The information you have provided then goes via your solicitor to the buyer, and you must submit your house to the relevant surveys and local authority searches the buyer needs. Meanwhile your solicitor will draft and submit title contracts which you will sign, specifying your preferred completion date.

With a completion date set, you can arrange removals, cancel your direct debits with your lenders and your building insurers and notify utility companies. Your solicitor will ask your lender for a final redemption figure on your mortgage, send you the transfer deeds, which you must sign with a witness. They will also obtain the estate agents’ commission account and prepare a financial statement.

You will now have a set date for completion. If there is no chain, things ought to be straightforward here. However, there invariably is some sort of chain, and this is where things have the potential to go wrong at the last minute. This is where you need a solicitor who really is on the ball.

Next instalment: Same-day Completion – Yes or No?

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What You Need To Do 2: Negotiation

Monday, June 11th, 2012

In terms of the actual ‘selling’ and the negotiation: is not our business to tell you what to do. However, it is part of your solicitor’s job to know about the property market. General advice that all experienced solicitors would give:

  1. be realistic about price - don’t get too carried away with reports of house price increases. Mortgage finance is hard to come by for many and that flood of early viewings may dry up; better to close a fair deal than be left in limbo;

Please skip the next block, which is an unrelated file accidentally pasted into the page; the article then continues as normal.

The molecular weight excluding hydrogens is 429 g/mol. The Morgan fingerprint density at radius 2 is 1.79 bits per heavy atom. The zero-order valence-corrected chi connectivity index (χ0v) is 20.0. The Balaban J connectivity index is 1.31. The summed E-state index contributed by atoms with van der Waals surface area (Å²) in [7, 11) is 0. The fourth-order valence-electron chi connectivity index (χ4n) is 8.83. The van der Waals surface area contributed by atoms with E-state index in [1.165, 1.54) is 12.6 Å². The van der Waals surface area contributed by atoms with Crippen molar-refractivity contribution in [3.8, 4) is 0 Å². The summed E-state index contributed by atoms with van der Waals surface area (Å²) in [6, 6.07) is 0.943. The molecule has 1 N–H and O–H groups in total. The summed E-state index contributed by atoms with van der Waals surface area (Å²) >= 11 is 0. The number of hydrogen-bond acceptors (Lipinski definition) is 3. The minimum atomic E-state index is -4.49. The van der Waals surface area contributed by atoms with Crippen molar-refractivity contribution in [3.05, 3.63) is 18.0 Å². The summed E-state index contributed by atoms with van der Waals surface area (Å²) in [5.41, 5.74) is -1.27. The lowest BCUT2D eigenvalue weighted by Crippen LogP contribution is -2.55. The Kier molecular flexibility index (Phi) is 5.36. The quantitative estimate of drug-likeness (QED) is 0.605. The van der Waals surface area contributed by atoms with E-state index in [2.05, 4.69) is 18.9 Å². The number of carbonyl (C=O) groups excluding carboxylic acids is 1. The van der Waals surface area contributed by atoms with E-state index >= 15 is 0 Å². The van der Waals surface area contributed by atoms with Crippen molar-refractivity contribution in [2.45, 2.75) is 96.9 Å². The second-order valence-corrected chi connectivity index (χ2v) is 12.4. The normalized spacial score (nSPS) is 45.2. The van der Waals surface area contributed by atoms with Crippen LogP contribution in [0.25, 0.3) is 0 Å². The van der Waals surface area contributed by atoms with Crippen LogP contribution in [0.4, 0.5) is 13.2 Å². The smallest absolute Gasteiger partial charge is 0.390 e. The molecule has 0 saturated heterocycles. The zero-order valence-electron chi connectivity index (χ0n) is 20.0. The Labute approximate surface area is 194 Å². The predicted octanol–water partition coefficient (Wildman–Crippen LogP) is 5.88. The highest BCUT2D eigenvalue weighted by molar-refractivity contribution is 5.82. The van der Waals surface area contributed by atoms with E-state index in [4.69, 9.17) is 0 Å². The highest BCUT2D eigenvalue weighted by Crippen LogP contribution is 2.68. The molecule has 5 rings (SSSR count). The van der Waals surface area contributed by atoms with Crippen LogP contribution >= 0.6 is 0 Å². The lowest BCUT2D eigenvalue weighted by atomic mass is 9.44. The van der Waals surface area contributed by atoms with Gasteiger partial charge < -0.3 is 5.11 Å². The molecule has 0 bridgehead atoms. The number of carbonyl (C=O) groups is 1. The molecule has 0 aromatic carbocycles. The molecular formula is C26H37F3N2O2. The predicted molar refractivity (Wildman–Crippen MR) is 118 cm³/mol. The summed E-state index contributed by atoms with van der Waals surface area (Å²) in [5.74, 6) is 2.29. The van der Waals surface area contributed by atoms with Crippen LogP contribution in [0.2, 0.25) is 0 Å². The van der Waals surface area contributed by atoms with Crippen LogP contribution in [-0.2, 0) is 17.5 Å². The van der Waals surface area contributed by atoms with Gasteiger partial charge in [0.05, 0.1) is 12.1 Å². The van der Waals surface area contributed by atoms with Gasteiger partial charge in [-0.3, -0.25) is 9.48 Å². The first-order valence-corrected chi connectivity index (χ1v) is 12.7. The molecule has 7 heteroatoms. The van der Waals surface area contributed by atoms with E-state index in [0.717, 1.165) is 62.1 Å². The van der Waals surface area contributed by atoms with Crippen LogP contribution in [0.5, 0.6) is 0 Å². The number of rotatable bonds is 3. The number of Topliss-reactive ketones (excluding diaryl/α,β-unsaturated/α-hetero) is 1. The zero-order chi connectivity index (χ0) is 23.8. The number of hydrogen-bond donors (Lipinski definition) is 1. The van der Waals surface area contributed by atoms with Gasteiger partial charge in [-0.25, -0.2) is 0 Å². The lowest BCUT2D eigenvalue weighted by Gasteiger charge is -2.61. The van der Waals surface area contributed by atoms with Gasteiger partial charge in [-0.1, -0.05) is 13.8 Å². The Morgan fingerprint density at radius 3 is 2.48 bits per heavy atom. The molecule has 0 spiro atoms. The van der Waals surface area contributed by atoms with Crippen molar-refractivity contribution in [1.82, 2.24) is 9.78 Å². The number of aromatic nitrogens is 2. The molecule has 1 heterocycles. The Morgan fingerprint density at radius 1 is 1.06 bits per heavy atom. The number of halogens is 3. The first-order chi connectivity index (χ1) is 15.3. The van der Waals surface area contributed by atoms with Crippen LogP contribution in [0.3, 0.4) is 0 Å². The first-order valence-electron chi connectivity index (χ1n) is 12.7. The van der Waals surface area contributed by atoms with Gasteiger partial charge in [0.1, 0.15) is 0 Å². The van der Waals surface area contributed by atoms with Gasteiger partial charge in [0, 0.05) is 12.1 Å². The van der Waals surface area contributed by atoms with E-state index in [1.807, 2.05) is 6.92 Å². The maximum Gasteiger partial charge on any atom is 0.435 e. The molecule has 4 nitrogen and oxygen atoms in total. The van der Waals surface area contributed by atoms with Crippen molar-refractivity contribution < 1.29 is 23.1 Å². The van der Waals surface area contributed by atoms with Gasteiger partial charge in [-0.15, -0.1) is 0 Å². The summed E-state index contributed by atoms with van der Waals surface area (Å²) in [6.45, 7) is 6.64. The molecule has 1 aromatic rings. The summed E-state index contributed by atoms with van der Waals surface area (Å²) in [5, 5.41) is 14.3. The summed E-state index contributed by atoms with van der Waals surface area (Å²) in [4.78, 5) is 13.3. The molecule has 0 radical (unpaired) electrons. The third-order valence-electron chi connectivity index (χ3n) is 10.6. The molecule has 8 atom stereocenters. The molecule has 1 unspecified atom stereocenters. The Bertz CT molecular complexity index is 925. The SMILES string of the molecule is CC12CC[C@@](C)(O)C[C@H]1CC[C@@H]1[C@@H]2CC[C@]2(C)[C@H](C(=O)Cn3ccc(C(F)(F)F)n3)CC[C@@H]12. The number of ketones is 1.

2. don’t miss the early market – is that first offer really so bad? If you ask us about buying a house we’ll tell you to look at how long it’s been on the market. Well-priced properties in good locations don’t stay on the market long, but if a house has been on the market for a long time, its asking price has not met buyers’ expectations and it is unlikely to sell on or near that figure. The house that is fresh to market has an advantage – but it doesn’t last. So don’t dismiss that first offer out of hand; it’s your estate agent’s job to massage it upwards – and it may be the best you get;
  3. be honest with your solicitor – we work for you; making things as easy as possible for you is therefore our job. Solicitors do not usually visit properties our clients are selling, but we need to know if there is any information which may hold up the smooth transit of business – even if you think it is trivial.

Next instalment: Conveyancing: What You Need To Do: Administration

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What You Need To Do 1: Preparation

Tuesday, May 8th, 2012